Adrenal Insufficiency: The Importance of Stress (hormone) 



What is stress hormone?  Why do we need it?
Cortisol – “stress hormone” – is made in the adrenal glands, and stimulated by ACTH (adrenocorticotropic hormone) from the pituitary gland.  Cortisol goes up in situations of stress (physical or emotional), and is essential in supporting the body such as in times of extreme physical stress.

The hypothalamic-pituitary-adrenal system regulates cortisol production. There are disease states that also can lead to too much cortisol (extra cells that make ACTH or cortisol, escaping the normal regulatory feedback loop), or too little cortisol (“adrenal insufficiency,” an inability to increase cortisol secretion when needed, which can happen due to a number of situations including non-cancerous tumors, traumatic brain injury, or the use of cortisol-like glucocorticoids.)

Adrenal insufficiency
Symptoms of adrenal insufficiency may appear as mild fatigue or nausea, or as severe exhaustion, weakness, weight loss, confusion and hypotension. It is important to diagnose adrenal insufficiency – i.e., the inability to make enough cortisol when needed (as distinct from other terms such as adrenal fatigue)—because in adrenal insufficiency, extreme stressors may prompt adrenal crises, which may be fatal if untreated.

There are straightforward ways to diagnose adrenal insufficiency. Cortisol goes up and down naturally over the course of a 24-hr cycle, and is usually highest in the early morning.  Thus, a very low serum cortisol in the early morning hours should prompt further evaluation.  The “gold standard” test for adrenal insufficiency is a stimulation test in which recombinant ACTH is given, and the body’s ability to secrete cortisol appropriately in response is measured.

If someone is unable to make enough cortisol, replacement is available.

Cortisol excess
There are also ways to diagnose disease states of excess cortisol production, though they are more nuanced, as there are non-disease states that lead to high cortisol levels. Cortisol levels are generally lowest at night, and your doctor might recommend late-night salivary cortisol measurements, or a 24 hour urine collection, as a first measure if there are reasons to suspect a rare disease leading to too much ACTH or cortisol production.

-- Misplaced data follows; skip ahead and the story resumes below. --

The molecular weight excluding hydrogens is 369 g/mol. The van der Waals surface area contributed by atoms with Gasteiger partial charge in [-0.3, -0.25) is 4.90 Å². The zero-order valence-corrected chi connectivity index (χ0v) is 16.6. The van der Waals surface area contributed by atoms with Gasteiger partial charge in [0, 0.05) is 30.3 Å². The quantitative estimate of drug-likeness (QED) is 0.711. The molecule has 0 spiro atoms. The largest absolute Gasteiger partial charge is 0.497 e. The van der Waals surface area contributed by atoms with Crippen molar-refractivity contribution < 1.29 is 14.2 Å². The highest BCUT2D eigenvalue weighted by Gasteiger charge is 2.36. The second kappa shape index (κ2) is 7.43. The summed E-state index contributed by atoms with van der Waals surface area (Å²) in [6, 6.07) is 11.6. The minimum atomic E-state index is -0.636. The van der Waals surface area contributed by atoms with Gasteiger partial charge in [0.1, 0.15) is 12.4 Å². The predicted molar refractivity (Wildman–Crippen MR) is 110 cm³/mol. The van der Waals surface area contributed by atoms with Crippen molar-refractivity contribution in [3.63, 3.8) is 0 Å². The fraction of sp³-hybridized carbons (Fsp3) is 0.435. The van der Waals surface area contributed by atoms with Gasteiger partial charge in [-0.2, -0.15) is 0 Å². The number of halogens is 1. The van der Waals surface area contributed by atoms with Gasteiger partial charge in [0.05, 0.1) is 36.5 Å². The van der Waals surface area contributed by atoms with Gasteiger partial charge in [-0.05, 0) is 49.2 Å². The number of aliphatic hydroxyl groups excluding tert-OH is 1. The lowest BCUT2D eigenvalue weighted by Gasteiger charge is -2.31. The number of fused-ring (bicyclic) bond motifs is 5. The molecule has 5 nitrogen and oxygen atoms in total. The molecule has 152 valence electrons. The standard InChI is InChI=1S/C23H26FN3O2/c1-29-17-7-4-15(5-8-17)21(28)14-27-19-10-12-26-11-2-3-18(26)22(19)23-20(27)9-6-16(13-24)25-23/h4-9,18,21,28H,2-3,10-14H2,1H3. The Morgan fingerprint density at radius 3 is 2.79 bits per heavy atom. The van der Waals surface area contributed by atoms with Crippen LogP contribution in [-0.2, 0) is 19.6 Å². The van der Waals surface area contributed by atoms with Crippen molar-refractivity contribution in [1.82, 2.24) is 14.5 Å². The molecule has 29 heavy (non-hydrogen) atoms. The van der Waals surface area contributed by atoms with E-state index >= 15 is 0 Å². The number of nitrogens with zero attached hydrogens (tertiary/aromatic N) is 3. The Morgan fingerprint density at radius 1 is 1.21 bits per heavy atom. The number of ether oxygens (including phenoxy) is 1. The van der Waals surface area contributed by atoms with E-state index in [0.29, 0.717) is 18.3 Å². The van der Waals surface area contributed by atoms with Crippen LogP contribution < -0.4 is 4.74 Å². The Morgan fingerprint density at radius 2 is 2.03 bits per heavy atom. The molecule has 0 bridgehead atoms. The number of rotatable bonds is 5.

It is important to remember that high cortisol levels are not always indicators of disease—your body may be responding normally to stress, and if you are taking medications —and that there are clear ways to diagnose issues that may affect your health. A neuroendocrinologist may be helpful in this regard.

Using glucocorticoids as a treatment
Glucocorticoids are often used for other medical situations, such as to reduce inflammation, and it’s important to discuss these medications with a doctor evaluating your cortisol levels since glucocorticoid medications will alter cortisol levels and their measurement.

High doses of glucocorticoids taken over time – such as in treatment for other diseases—may lead to the body shutting down its own cortisol production; the body reads excess glucocorticoids as though too much cortisol is being made, and thus can shut down its own cortisol production. When adrenal insufficiency is the body’s natural reaction to high doses of glucocorticoids, and if it is safe to no longer take those glucocorticoids, it is possible to “wake up” the adrenal glands with a slow taper managed by a doctor

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Tamara L. Wexler, MD, PhD, is an endocrinologist specializing in neuroendocrinology and reproductive endocrinology, nationally recognized for her expertise in post-TBI pituitary dysfunction.